Have you ever received a text message from a source that you didn’t recognize? In this instance, we’re not referring to those marketing messages from brands you’ve interacted and purchased from. Nor does this mean the authentication messages that come after attempting to log into your bank or other secure source. You’ve consented to receive those messages. Here, we’re referring to a growing problem in the United States that you and your customers might be familiar with! Keep reading to learn about the recent Business SMS changes introduced as a result.
According to Truecaller’s 2021 US Spam and Scam Report, the average number of spam texts a person receives per month is 16.9, up from 14.7 in 2020, 10.6 in 2019, and 8.5 in 2018. Not only are these messages simply irritating, but they’re also potentially malicious in nature. The same report found that nearly 60 million Americans lost money to phone scams in 2021, averaging $500 in cost! As experts analyze and contextualize the data, it’s clear there needs to be a solution to these unwanted messages!
Fast forward to late 2021, where Mobile Network Operators (MNOs) such as AT&T and T-Mobile have implemented measures to confirm who is sending messages over their networks and what the nature of those messages are. Working with a third party known as The Campaign Registry, these MNOs are now sanctioning a new standard in SMS (and MMS, meaning messages containing some kind of multimedia) known as a 10-digit long code (or 10DLC). Replacing the legacy, unsanctioned “long-code” SMS standard, 10DLC gives MNOs visibility into the aforementioned who and what. This in turn helps reduce the number of fraudulent messages sent to their end consumers.
AVANT Analytics has put together this guide providing answers to questions you or your customers may be asking. Read on to explore the information you need to know to stay compliant with these new regulations.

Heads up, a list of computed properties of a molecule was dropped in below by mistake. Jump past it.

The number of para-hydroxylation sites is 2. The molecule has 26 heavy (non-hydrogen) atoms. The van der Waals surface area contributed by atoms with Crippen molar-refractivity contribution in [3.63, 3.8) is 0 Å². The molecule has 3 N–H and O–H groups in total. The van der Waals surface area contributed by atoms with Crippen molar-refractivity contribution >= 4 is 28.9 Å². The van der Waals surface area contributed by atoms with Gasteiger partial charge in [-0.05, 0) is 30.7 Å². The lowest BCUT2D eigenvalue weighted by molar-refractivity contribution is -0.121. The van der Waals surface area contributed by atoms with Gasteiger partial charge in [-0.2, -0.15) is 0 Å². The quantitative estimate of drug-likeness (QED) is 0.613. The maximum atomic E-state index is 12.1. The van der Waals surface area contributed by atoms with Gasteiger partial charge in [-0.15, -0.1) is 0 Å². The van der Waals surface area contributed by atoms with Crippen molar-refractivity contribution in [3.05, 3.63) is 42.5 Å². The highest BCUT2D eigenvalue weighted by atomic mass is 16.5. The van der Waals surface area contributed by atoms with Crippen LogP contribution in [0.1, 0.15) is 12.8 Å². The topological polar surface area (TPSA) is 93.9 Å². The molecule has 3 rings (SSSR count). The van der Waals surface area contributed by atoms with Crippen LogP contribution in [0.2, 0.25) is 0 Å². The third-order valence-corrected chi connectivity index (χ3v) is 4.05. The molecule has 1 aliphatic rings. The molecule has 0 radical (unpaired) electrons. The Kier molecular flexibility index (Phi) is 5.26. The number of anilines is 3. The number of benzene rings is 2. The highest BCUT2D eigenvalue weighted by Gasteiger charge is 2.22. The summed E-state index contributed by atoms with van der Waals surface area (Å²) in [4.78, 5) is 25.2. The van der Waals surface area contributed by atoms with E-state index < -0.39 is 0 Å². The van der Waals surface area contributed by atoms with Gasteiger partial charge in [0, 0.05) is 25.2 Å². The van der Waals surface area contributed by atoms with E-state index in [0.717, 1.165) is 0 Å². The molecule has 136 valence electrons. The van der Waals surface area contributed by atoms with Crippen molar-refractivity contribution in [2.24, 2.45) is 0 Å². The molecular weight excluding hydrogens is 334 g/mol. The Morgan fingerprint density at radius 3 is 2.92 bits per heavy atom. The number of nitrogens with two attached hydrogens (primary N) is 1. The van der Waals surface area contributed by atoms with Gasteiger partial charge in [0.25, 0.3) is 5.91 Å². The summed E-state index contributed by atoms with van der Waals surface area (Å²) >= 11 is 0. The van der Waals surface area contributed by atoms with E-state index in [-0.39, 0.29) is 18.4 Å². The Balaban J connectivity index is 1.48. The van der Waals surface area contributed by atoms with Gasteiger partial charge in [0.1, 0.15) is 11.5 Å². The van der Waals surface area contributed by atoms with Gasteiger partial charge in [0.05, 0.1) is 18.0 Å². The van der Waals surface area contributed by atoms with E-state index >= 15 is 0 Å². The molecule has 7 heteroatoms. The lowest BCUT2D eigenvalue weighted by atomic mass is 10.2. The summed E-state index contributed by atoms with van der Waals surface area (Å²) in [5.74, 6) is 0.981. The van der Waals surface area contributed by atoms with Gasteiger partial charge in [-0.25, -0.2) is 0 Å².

What is The Campaign Registry?
The Campaign Registry (TCR) is a reputation authority that works with MNOs to register brands of Campaign Service Providers (CSPs) in a centralized database. It authenticates those brands with the MNOs so that SMS/MMS services can continue to work as intended.
What is a Campaign Service Provider?
Campaign Service Providers, or CSPs, are vendors that offer business SMS services to customers, called brands. In turn, those brands must have their use cases, commonly referred to as campaigns, registered with TCR. This way, MNOs know who these brands are and what type of messages they want MNOs to deliver to customers.
How does a brand register with TCR?
A CSP must register all of its brands and their campaigns with TCR. This is typically handled via a relatively simple form that the brand receives from its CSP. The form asks for information including brand name, key contact information, its EIN/Tax ID, and stock symbol, if applicable. This process is short and may only take minutes to complete. Some CSPs may also use APIs to register their brands with TCR.
What are the costs to register?
There are one-time costs imposed on the CSP to register themselves with TCR. There are also one-time brand registration fees, in addition to monthly campaign fees. These depend on the volume of messages sent and their purpose. However, the jury is still out on whether these ongoing fees will be passed down to brands from their CSP, and if so, when. CSPs should be relaying this type of information to its brands should any one-time and/or recurring fees apply now or in the future.